J Antimicrob Chemother. 2021 Feb 15:dkab026. doi: 10.1093/jac/dkab026. Online ahead of print.
BACKGROUND: The emergence of antibiotic-resistant species calls for fast and reliable phenotypic susceptibility testing to adapt clinical management as fast as possible.
OBJECTIVES: We assessed the real-life performance of EUCAST rapid antimicrobial susceptibility testing (RAST) and analysed its impact on patient management.
METHODS: RAST was performed on clinical blood cultures containing Escherichia coli, Klebsiella pneumoniae, Pseudomonas aeruginosa or Acinetobacter baumannii complex. Categorical agreement with VITEK2 was analysed. A pre-post quasi-experimental observational study was designed to compare antibiotic treatment in sepsis patients in the RAST patient group (n = 51) and a historical control cohort (n = 54).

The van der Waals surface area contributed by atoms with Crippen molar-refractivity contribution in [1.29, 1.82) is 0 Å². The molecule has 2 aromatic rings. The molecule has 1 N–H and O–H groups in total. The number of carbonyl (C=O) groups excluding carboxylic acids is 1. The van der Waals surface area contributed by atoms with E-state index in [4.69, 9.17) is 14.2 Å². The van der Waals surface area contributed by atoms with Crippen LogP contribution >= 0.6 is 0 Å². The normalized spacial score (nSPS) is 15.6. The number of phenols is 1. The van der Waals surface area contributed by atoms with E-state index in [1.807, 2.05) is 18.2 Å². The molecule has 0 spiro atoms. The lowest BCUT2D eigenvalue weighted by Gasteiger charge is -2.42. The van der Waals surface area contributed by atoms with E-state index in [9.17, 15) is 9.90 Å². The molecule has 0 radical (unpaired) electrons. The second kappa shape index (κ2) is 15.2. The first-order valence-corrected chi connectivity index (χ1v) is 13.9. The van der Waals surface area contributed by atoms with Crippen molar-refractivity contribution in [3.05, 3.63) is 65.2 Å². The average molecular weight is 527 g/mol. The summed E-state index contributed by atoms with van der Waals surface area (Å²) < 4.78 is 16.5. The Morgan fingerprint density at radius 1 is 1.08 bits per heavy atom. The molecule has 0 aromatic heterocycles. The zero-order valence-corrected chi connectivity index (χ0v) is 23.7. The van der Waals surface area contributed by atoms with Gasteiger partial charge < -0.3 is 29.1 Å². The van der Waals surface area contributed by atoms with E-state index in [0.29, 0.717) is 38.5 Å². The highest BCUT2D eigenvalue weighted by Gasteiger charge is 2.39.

RESULTS: In total, 436 isolates, corresponding to 2314 disc diameters, were measured; 18.4% of these measurements were in the area of technical uncertainty. For the 81.6% categorical results, which could be compared, 94.7% were in agreement, whereas 5.3% of the results were not. In the RAST group, optimal therapy was initiated on the same day as blood culture positivity, while this was the case in the historical group after 24 h. In six cases, RAST allowed for rapid antibiotic escalation. The 30 day mortality rate was lower in the RAST group, although this was not statistically significant.
CONCLUSIONS: RAST provides a reliable tool to improve clinical management of sepsis patients by providing rapid phenotypic susceptibility data. While not necessarily being an instrument for de-escalation, especially in areas of low prevalence, early detection allows for timely coverage of resistant isolates. Thus, RAST significantly adds to successful antibiotic stewardship programmes.